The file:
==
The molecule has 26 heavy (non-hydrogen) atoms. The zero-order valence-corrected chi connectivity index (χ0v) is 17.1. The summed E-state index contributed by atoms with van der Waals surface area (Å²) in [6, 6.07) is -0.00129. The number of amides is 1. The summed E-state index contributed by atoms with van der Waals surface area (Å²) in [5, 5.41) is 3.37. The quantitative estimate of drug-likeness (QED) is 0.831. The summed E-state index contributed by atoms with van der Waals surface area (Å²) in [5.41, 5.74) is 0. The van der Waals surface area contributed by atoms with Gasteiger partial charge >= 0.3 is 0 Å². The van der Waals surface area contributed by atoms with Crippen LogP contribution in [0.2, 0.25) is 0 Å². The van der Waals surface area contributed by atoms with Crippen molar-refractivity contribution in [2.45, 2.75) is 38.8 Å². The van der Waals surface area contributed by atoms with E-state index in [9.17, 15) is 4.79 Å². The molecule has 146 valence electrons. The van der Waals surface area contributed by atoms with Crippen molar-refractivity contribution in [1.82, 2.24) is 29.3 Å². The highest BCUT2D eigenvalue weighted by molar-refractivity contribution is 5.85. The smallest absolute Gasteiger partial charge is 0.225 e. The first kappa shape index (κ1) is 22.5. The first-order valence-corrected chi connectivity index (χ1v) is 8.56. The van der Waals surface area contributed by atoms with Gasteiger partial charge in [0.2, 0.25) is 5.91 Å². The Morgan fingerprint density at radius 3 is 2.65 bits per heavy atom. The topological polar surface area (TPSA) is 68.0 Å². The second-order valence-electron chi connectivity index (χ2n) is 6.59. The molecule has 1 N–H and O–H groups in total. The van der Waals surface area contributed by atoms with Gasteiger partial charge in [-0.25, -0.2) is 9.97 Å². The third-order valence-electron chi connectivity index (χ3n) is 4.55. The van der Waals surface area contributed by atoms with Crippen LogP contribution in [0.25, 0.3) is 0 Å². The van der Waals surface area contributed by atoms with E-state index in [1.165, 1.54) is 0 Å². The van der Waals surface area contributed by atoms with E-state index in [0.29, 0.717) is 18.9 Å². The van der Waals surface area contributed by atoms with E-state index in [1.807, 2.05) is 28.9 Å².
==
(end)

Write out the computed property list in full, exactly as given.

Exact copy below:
The molecule has 26 heavy (non-hydrogen) atoms. The zero-order valence-corrected chi connectivity index (χ0v) is 17.1. The summed E-state index contributed by atoms with van der Waals surface area (Å²) in [6, 6.07) is -0.00129. The number of amides is 1. The summed E-state index contributed by atoms with van der Waals surface area (Å²) in [5, 5.41) is 3.37. The quantitative estimate of drug-likeness (QED) is 0.831. The summed E-state index contributed by atoms with van der Waals surface area (Å²) in [5.41, 5.74) is 0. The van der Waals surface area contributed by atoms with Gasteiger partial charge >= 0.3 is 0 Å². The van der Waals surface area contributed by atoms with Crippen LogP contribution in [0.2, 0.25) is 0 Å². The van der Waals surface area contributed by atoms with Crippen molar-refractivity contribution in [2.45, 2.75) is 38.8 Å². The van der Waals surface area contributed by atoms with E-state index in [9.17, 15) is 4.79 Å². The molecule has 146 valence electrons. The van der Waals surface area contributed by atoms with Crippen molar-refractivity contribution in [1.82, 2.24) is 29.3 Å². The highest BCUT2D eigenvalue weighted by molar-refractivity contribution is 5.85. The smallest absolute Gasteiger partial charge is 0.225 e. The first kappa shape index (κ1) is 22.5. The first-order valence-corrected chi connectivity index (χ1v) is 8.56. The van der Waals surface area contributed by atoms with Gasteiger partial charge in [0.2, 0.25) is 5.91 Å². The Morgan fingerprint density at radius 3 is 2.65 bits per heavy atom. The topological polar surface area (TPSA) is 68.0 Å². The second-order valence-electron chi connectivity index (χ2n) is 6.59. The molecule has 1 N–H and O–H groups in total. The van der Waals surface area contributed by atoms with Gasteiger partial charge in [-0.25, -0.2) is 9.97 Å². The third-order valence-electron chi connectivity index (χ3n) is 4.55. The van der Waals surface area contributed by atoms with Crippen LogP contribution in [0.25, 0.3) is 0 Å². The van der Waals surface area contributed by atoms with E-state index in [1.165, 1.54) is 0 Å². The van der Waals surface area contributed by atoms with E-state index in [0.29, 0.717) is 18.9 Å². The van der Waals surface area contributed by atoms with E-state index in [1.807, 2.05) is 28.9 Å².